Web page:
To send content items to your account,
please confirm that you agree to abide by our usage policies.
If this is the first time you use this feature, you will be asked to authorise Cambridge Core to connect with your account.
Find out more about sending content to .
To send content items to your Kindle, first ensure email@example.com
is added to your Approved Personal Document E-mail List under your Personal Document Settings
on the Manage Your Content and Devices page of your Amazon account. Then enter the ‘name’ part
of your Kindle email address below.
Find out more about sending to your Kindle.
Note you can select to send to either the @free.kindle.com or @kindle.com variations.
‘@free.kindle.com’ emails are free but can only be sent to your device when it is connected to wi-fi.
‘@kindle.com’ emails can be delivered even when you are not connected to wi-fi, but note that service fees apply.
This study evaluated the relationship between radiation and Eustachian tube dysfunction, and examined the radiation dose required to induce otitis media with effusion.
The function of 36 Eustachian tubes in 18 patients with head and neck cancer were examined sonotubometrically before, during, and 1, 2 and 3 months after, intensity-modulated radiotherapy. Patients with an increase of 5 dB or less in sound pressure level (dB) during swallowing were categorised as being in the dysfunction group. Additionally, radiation dose distributions were assessed in all Eustachian tubes using three dose–volume histogram parameters.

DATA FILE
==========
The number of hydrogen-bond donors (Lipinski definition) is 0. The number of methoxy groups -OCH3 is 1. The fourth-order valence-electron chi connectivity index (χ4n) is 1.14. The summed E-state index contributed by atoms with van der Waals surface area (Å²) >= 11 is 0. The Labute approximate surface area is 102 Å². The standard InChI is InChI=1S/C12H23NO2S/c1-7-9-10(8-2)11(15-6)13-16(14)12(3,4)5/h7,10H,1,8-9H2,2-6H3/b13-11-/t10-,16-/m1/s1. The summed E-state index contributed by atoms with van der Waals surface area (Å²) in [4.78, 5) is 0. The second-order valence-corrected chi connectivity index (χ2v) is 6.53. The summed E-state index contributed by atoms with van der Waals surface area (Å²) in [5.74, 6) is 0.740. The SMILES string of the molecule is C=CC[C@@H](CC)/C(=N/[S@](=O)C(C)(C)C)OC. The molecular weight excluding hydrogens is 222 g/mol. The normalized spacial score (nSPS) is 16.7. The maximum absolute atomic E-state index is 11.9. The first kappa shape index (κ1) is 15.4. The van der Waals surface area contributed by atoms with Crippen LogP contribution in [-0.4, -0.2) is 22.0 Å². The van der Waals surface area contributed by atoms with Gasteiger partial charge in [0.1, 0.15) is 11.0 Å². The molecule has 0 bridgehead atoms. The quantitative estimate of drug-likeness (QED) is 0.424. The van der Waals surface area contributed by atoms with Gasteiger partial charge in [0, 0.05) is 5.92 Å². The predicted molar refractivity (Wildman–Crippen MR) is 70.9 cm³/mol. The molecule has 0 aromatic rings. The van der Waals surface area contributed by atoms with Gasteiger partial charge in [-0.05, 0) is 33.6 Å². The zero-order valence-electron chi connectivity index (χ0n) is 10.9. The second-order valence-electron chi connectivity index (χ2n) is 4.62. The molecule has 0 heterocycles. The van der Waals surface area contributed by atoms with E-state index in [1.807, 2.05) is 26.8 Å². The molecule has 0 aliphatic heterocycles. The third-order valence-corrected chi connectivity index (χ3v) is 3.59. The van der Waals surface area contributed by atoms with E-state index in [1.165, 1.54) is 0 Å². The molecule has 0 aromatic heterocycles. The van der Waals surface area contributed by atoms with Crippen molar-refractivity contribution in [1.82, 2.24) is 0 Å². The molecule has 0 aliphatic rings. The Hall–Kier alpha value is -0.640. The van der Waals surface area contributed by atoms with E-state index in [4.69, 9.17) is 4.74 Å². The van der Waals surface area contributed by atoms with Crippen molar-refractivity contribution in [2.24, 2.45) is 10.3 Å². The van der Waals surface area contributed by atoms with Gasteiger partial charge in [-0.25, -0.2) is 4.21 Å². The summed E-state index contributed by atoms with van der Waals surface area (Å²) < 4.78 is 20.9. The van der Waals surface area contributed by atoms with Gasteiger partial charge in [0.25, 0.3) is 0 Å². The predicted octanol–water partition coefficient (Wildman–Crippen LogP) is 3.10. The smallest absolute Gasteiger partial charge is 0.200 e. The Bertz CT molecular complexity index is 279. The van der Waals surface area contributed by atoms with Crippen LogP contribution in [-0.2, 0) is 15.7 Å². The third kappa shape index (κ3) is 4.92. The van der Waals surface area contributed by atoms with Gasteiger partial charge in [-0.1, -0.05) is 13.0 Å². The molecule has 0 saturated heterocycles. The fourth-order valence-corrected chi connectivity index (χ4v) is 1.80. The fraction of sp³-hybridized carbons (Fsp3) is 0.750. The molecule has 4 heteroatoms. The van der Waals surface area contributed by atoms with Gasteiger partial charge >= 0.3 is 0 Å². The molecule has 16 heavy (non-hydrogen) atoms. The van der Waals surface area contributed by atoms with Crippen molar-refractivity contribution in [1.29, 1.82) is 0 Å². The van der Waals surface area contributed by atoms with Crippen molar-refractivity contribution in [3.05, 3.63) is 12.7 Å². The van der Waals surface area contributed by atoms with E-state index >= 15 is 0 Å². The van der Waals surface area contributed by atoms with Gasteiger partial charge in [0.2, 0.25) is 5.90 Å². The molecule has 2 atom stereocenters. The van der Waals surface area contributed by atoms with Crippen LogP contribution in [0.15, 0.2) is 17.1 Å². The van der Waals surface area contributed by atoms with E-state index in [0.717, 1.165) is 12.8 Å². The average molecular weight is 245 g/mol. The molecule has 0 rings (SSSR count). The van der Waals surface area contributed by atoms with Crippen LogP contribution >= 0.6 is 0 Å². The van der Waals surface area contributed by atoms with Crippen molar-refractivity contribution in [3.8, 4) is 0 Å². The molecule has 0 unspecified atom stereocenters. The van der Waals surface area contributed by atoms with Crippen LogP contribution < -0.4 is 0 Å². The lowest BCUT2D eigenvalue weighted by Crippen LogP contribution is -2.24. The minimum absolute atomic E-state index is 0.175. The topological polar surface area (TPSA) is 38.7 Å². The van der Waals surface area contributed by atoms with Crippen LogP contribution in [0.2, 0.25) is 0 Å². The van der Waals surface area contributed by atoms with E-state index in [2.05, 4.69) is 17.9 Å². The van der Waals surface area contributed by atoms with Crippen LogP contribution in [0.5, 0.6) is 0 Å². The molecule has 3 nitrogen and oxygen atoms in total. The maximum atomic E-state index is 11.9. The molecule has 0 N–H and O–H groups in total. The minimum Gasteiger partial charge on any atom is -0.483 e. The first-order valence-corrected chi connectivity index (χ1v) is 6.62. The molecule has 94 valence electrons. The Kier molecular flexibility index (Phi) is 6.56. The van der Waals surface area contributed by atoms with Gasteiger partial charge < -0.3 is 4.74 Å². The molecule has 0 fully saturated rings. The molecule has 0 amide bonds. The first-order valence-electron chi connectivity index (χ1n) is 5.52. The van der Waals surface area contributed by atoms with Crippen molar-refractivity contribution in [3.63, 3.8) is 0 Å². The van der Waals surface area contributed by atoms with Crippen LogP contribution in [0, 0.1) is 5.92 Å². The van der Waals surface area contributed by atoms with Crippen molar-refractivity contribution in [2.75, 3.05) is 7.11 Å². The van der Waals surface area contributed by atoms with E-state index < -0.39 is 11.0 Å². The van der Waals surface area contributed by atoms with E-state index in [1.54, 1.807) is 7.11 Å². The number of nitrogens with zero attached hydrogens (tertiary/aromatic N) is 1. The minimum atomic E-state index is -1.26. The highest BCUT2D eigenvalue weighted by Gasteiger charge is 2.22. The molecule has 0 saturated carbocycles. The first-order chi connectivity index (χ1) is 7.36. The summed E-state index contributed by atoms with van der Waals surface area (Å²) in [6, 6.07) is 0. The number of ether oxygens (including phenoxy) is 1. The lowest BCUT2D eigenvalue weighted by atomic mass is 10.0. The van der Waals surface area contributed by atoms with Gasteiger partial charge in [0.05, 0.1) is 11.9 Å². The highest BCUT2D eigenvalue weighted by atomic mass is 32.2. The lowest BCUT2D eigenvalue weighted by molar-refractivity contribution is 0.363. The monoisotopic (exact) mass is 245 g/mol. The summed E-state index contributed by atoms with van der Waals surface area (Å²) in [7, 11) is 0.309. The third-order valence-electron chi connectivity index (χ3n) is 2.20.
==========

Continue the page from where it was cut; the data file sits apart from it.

Twenty-two of 25 normally functioning Eustachian tubes before radiotherapy (88.0 per cent) shifted to the dysfunction group after therapy. All ears that developed otitis media with effusion belonged to the dysfunction group. The radiation dose threshold evaluation revealed that ears with otitis media with effusion received significantly higher doses to the Eustachian tubes.
The results indicate a relationship between radiation dose and Eustachian tube dysfunction and otitis media with effusion.
The clinical and prognostic significance of CD44 variant isoform expression in nasopharyngeal carcinoma is not well known. This study aimed to clarify whether CD44 variant isoform expression serves as a prognostic factor in nasopharyngeal carcinoma.
Forty-two nasopharyngeal carcinoma patients, who underwent concurrent chemoradiotherapy as the initial treatment, were the subjects of investigation. Expression of CD44 variant isoforms, CD44v3, CD44v4, CD44v5, CD44v6 and CD44v7, in nasopharyngeal carcinoma was assessed in relation to concurrent chemoradiotherapy resistance and disease-specific survival of the patients.
Results and conclusion:
The patients with CD44v6 high expression showed a clinically incomplete response to concurrent chemoradiotherapy at the primary site. The disease-specific survival rate was lower in patients with high expression of CD44v3 than in those with low expression. These results suggest that analysis of CD44v6 and CD44v3 expression is useful in estimating prognosis and determining effective treatment strategies in nasopharyngeal carcinoma.
Email your librarian or administrator to recommend adding this to your organisation's collection.